Simply stomping one’s feet, and complaining that the process is unfair, begs the point. Planning a wedding is complex and emotional process. A reporter’s clueless rant doesn’t enhance the process of wedding planning, one iota.

So… ‘Miz Bride, Were you look for a Bentley, a Ford Fiesta, or something in-between? And were you planning to come to the dealership and drive one, or do you just want the price over the phone?’

I’m working on a New Year’s pledge to be less snarky, but topics such as this one make it quite difficult.

I’m sure you understand.

One more thing: This post is an opinion of Andy Ebon and The Wedding Marketing Blog. You are welcome to your opinion, and are invited to post it as a comment.

Andy Ebon - wedding marketing expert

Andy Ebon 
Wedding Marketing Expert
The Wedding Marketing Blog

Pricing and service structure: Is it time for change?

value-for-moneyWedding professionals are often frustrated by brides and grooms don’t appreciate the value of their services. Ultimately, aside from ‘customer service,’ there are three major factors that come into play.

  • Hours of service
  • Price for product/service
  • The quality of the result

One problem is traditional wedding service pricing structure . Particularly for entertainment, photography, videography, pricing is quoted within the framework of ‘time in direct service with the client.’

Until I went through the process of being a groom, I never realized how much time a videographer or photographer spent, before and after the wedding, before presenting the finished work. 

While customary in the wedding industry, linking pricing only to face-to-face service at a wedding, or wedding and reception, drastically understates the total time of service. 

A bride doesn’t know how many hours it takes to edit one hour of raw video footage from one camera, It’s hard for her to understand why the price is $5000 or more, rather than $1000. Hours of work at a wedding and reception are a specific measure of your effort; however, grossly incomplete. The result is more subjective. Hours of shooting does not equal the value of your work.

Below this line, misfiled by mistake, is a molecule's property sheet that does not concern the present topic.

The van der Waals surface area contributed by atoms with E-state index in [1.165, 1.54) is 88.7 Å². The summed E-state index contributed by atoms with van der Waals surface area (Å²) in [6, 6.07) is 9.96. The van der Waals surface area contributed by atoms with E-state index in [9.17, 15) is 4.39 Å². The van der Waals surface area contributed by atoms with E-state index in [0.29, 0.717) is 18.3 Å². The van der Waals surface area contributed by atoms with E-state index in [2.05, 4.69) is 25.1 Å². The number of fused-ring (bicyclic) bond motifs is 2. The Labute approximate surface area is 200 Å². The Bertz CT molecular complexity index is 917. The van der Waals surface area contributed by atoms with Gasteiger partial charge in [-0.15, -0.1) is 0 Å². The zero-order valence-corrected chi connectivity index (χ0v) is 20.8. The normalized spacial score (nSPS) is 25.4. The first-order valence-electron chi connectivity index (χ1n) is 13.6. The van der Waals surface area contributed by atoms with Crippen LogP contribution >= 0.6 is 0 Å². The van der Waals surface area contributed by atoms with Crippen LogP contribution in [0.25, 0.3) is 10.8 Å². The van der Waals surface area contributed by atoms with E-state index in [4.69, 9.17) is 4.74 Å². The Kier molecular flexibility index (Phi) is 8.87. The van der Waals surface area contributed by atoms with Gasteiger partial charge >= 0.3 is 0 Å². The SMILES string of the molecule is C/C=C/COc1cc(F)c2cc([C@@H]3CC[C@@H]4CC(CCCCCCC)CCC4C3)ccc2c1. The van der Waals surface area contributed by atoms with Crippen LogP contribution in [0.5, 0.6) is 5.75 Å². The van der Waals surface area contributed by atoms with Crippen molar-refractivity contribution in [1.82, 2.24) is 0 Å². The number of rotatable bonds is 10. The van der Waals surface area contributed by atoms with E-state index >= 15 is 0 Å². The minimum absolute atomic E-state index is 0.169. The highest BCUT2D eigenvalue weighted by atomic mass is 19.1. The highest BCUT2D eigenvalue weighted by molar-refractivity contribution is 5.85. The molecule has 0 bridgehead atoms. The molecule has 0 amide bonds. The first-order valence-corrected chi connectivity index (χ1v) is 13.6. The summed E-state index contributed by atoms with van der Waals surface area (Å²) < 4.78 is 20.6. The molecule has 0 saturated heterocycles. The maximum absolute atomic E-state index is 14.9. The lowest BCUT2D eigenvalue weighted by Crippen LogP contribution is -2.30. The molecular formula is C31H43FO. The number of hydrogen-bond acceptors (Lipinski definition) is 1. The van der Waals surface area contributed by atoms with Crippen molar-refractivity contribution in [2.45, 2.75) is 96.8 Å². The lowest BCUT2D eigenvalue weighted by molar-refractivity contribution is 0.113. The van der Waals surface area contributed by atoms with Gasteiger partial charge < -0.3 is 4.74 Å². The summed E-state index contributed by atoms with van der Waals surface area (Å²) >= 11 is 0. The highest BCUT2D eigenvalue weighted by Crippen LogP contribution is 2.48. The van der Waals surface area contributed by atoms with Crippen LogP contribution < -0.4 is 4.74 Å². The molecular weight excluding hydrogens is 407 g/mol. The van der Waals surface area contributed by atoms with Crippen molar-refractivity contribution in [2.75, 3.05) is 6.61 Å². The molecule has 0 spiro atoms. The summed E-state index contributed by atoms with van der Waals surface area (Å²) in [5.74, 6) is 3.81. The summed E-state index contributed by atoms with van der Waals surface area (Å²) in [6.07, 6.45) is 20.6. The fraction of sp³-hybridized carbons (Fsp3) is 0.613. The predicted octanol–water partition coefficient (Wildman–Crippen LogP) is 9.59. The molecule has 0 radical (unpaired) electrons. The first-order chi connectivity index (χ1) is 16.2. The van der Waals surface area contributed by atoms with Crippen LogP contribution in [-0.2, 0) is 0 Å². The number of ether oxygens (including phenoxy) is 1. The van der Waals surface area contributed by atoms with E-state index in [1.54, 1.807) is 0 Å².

It is not enough to show a prospect samples of your reel or portfolio photos and expect  understanding degree of difficulty. Shooting a sunset wedding, has a high degree of difficulty. If one doesn’t explain situational differences in equipment, lighting, skill level, etc., you are just hoping the prospect figures it out. Likely an unreasonable expectation.

A Disc Jockey service or Live Band prices itself for a specific number of  performance hours. Travel and set up are typically not mentioned not in discussion or noted in an agreement (unless the event is outside the local market area).

What effect might it have were proposals and agreements included a ‘simple informational statement’ indicating a summary of unseen work, associated with your event service, not occurring during the reception time frame?

Effective service implementation, meeting or exceeding client expectations, includes explaining the total scope of your service, at some level.

  • Maybe this approach should become an industry-wide standard for wedding marketers?
  • What would change in the process of selling if every prospect understood you total measure of service, and its impact on a successful outcome?

I know, I’m turning wedding industry pricing and selling approach on its ear. Maybe it’s time we do that.

I invite your specific comments, and how you think this might apply within your slice of the wedding industry.

Andy Ebon - wedding marketing expert

Andy Ebon
Wedding Marketing Expert
The Wedding Marketing Blog

Making it easier to be your customer, through improved efficiency

efficiency-blocksAs I write this post, I’m sipping coffee at a Starbucks. This store is right next door to an Einstein’s Bagels. Just needed a change this morning.

Recently, Starbucks has made some significant adjustment in pricing and is on a big campaign for its new, instant coffee, VIA. By the way, I’m throughly amused that they have implemented the descriptive phrase, Ready Brew, as opposed the old school phrase, instant coffee.

VIA Ready Brew
VIA Ready Brew

What struck me within the last month is their change-simple pricing. Essentially, when one buy a Grande-size coffee and a pastry of andy kind, the price is $4 even. Same thing with just a Grande coffee, it’s $2 even.

This is unlikely to be a random event. One of the challenges in a morning coffee joint is speed. Highly tuned volume operations measure everything, down to seconds and keystrokes. It seems likely that Starbucks efficiency department determined how many seconds (then minutes) could be saved by minimizing the need to make change on the most common orders/transactions.

By adjusting the pricing, accordingly, customer wait time has been reduced, making for happier patrons and the ability to process more transaction (selling more coffee and other products).

A question you might ask  is: “What have I done later to be more efficient, generally? Specifically in ways that directly affect the prospect/client?”

It is easy to be effective. Not as easy to be efficient.

What can you do to simplify, and make it easier to be your client?

If this resonates with you, please comment on what processes, policies, pricing more efficient.

Andy Ebon
The Wedding Marketing Blog